8. the posts that support the deck are going to be encased in the same Trex fascia that we used when we had the deck built. waiting for the product to come in and the exterior home improvement company to have the time to install it.

9. many old mirrors + framed art are sitting in the basement ready to go to Goodwill. waiting for the local donation center to reopen after its renovation is finished mid-March.

10. the husband is not really as unemployed as one might think he’d be after retiring. waiting until he gets his side hustles up and running to his satisfaction so that we might talk about going on vacation.

11. an ancient laptop sits uncharged in a guest bedroom that I hope to turn into my exercise | meditation | reading room. waiting to figure out the lighting in that room so that I can see the screen and start doing yoga daily in my own space.

12. our lumpy bed needs to be replaced. waiting to do a deep dive into information about and the expense involved in buying a new bed: mattress & frame + pillows & linens.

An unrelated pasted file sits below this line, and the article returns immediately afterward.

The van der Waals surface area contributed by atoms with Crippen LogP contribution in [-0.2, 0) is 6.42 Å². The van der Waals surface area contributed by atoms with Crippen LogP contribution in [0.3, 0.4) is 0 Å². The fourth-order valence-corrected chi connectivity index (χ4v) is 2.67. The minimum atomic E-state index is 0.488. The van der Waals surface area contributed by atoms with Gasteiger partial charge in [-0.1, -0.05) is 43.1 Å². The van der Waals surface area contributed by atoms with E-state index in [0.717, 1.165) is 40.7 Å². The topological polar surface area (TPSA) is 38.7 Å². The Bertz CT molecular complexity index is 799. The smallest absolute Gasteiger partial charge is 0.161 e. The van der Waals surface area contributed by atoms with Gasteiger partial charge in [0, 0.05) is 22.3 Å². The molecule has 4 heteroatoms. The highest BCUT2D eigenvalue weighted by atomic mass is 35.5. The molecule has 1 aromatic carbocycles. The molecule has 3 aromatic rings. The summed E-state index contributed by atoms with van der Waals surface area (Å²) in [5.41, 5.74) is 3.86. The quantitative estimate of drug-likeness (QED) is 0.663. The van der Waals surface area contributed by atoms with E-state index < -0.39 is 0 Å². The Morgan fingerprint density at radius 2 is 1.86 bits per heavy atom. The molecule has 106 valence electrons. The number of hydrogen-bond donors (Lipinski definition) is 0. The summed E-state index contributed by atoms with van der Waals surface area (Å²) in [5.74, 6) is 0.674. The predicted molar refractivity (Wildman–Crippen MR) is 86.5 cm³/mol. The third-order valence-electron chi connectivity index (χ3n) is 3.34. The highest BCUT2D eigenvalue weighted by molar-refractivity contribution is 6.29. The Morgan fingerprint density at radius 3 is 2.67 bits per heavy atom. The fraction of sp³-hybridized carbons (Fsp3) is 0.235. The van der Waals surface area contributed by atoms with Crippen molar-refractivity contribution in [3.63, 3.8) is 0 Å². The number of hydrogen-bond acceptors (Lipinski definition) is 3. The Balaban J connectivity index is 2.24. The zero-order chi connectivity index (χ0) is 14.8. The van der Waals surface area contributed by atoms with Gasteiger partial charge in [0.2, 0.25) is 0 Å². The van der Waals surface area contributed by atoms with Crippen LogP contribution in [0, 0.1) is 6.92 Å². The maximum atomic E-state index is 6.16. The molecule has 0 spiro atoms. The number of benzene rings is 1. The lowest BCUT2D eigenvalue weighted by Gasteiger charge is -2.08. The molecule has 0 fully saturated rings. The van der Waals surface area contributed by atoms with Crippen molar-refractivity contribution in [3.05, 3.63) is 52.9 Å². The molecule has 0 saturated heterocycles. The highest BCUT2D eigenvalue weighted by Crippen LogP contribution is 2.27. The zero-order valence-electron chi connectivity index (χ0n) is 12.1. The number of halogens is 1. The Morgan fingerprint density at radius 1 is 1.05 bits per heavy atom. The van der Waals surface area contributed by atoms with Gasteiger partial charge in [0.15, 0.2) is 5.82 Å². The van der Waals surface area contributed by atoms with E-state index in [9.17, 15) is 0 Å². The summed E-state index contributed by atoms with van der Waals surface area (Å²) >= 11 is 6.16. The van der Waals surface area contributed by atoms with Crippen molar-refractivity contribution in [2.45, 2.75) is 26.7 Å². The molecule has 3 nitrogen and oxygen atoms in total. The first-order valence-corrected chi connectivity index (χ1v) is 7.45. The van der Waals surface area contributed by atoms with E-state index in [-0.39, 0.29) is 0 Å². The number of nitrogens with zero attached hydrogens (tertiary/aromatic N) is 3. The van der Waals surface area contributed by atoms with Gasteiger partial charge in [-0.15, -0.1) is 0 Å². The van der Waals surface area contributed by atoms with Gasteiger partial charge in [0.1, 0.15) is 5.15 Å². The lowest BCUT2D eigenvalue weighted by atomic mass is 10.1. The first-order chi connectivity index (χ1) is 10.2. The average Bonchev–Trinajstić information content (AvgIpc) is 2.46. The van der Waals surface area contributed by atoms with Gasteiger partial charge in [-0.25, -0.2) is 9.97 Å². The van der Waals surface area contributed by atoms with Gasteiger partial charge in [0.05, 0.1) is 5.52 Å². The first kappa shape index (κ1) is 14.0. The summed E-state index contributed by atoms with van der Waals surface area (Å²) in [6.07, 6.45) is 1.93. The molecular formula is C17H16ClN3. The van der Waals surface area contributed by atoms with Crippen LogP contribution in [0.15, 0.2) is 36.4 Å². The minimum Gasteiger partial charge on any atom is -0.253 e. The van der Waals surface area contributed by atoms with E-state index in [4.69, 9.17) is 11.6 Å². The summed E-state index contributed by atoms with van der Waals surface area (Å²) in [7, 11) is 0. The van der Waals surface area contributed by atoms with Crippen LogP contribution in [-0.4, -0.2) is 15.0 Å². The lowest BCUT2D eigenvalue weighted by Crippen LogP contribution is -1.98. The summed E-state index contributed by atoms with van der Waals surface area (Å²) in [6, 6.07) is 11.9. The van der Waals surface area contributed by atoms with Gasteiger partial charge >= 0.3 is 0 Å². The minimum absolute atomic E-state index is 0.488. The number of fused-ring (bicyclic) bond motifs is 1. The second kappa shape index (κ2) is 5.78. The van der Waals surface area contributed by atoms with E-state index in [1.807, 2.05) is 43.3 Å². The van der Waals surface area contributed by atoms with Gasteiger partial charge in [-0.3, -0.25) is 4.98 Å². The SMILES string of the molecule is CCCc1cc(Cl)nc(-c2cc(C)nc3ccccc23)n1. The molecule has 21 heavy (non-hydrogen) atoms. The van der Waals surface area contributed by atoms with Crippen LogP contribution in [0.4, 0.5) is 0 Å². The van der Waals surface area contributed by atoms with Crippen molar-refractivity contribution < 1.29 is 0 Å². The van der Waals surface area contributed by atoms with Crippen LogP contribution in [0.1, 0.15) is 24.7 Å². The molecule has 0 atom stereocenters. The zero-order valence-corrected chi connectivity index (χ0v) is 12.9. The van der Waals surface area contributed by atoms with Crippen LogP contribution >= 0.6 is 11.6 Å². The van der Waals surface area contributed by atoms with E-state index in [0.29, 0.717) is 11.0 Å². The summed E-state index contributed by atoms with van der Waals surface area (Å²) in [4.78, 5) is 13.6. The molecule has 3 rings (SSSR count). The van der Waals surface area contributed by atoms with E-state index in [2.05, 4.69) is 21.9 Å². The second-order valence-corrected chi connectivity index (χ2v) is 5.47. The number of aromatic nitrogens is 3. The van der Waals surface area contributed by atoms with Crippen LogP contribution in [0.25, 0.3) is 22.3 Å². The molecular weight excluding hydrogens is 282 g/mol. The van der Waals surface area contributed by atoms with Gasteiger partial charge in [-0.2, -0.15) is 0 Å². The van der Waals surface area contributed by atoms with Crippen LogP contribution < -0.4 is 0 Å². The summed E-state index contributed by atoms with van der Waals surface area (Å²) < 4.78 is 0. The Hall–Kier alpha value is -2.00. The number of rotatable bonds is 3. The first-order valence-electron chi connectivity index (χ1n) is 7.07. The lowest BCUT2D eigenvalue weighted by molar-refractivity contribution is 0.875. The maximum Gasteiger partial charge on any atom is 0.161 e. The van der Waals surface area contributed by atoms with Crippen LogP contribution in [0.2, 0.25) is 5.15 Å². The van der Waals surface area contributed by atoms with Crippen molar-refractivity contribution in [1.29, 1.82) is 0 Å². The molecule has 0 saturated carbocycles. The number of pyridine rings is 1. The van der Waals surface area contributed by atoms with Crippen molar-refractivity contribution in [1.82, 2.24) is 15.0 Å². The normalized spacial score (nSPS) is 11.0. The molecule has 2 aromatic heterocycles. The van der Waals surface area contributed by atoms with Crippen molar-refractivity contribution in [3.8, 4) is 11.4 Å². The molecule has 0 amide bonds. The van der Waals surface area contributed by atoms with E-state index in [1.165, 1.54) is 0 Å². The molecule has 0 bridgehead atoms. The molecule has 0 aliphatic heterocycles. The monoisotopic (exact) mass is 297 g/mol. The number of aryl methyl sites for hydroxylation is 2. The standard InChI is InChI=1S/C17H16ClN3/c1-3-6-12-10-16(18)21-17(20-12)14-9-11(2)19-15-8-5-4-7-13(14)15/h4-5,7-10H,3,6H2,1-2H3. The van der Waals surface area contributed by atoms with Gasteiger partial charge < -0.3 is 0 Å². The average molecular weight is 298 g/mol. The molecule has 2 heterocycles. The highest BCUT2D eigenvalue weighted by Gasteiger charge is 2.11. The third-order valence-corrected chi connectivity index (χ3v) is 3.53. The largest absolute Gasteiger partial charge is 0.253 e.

13. many paperback books that we read years ago are in need of being re-homed. waiting for sunny days so we can go for walks in city/county parks with little free libraries where I plan on leaving the aforementioned books, one at a time.

• 🤎 •


[Also any words of wisdom about any of my Thursday Thirteen items?]

• 🤎 •

Share Your World | Going To The Turtles

Once a week Cee asks the questions on her blog, and I answer them here on my blog.  It’s a good thing, ‘ya know?

~ ~

 What is something that people are obsessed with but you just don’t get the point of?